Medical treatment, consisting of injection of methylprcdnisolone acetate into the biceps tendon and its synovial sheath, was attempted in 21 of the 29 affected shoulder joints. Surgery, which consisted of tenodesis of the biceps tendon, was attempted in 14 joints; S of these had not been treated medically; the remaining 6 had poor results following medical treatment.

Gross and histologic findings consistent with chrome bicipital tenosynovitis were observed in all 14 joints in which surgery was performed. Seventeen of the medically treated shoulders were available for clinical evaluation, and results were excellent or good in 7. Twelve of the surgically treated shoulders were available for clinical re-evaluation, and results were excellent or good in all 12 (mean duration of follow-up, 5.7 months; range, 2 to 13 months). Owners of all dogs were contacted by telephone. Owners reported that results were excellent or good in 1.0 of the 21 medically treated shoulder joints, and in ail 14 of the, surgically treated shoulder joints (mean duration of follow-up, 30.1 months; range, 4 to 82 months).

Complications developed in 3 of the 4 dogs in which an osteotomy of the greater tubercle had been performed (implant migration, 2 dogs; delayed union, 1 dog). A seroma developed in 1 of the 10 dogs in which tenodesis was performed by laterally transposing the biceps tendon through a hole in the greater tubercle. Complications related to medical treatment were not detected.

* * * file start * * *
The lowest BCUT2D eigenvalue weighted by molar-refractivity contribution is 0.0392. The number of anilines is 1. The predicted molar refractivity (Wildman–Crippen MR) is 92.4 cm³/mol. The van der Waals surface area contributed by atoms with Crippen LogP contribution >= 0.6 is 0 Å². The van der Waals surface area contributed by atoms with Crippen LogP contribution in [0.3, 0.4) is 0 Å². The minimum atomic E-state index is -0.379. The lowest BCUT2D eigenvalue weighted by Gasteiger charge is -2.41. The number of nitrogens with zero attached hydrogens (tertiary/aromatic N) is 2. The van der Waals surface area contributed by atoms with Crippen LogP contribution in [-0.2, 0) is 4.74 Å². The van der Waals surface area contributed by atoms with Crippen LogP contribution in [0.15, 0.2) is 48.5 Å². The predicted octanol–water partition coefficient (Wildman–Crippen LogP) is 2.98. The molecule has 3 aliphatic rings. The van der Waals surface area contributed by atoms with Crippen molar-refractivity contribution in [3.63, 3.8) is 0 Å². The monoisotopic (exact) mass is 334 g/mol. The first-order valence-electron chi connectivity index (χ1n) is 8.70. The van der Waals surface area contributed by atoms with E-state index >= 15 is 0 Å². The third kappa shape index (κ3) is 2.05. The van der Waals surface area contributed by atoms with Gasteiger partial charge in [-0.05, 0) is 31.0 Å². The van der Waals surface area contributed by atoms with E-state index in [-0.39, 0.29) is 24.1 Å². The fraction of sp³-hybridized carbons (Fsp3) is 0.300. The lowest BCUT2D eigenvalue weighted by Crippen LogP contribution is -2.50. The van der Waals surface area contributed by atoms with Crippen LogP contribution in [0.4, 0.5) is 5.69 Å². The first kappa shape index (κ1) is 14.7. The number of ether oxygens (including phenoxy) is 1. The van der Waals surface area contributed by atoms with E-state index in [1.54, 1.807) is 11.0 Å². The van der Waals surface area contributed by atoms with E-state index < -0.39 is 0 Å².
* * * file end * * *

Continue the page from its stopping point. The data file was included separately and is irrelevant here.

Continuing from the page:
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in Journal of the American Veterinary Medical Association
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The “ P value < .05” trope Thank you for publishing the article, “Synthesis of surgeon and rehabilitation therapist treatment methods of bicipital tenosynovitis in dogs allows development of an initial consensus therapeutic protocol.” 1 It

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in Journal of the American Veterinary Medical Association

R . Arthroscopic biceps brachii tenotomy as a treatment for canine bicipital tenosynovitis . J Am Anim Hosp Assoc 2002 ; 38 : 169 – 175 . 10.5326/0380169 3. Good CR Shindle MK Kelly BT , et al. Glenohumeral chondrolysis after

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in Journal of the American Veterinary Medical Association

surgical treatment of humeral osteitis and bicipital tenosynovitis in a horse . J Am Vet Med Assoc 1992 ; 201 : 305 – 306 . 5 Pugh CR Johnson PJ Crawley G , et al . Ultrasonography of the equine bicipital tendon region: a case

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in Journal of the American Veterinary Medical Association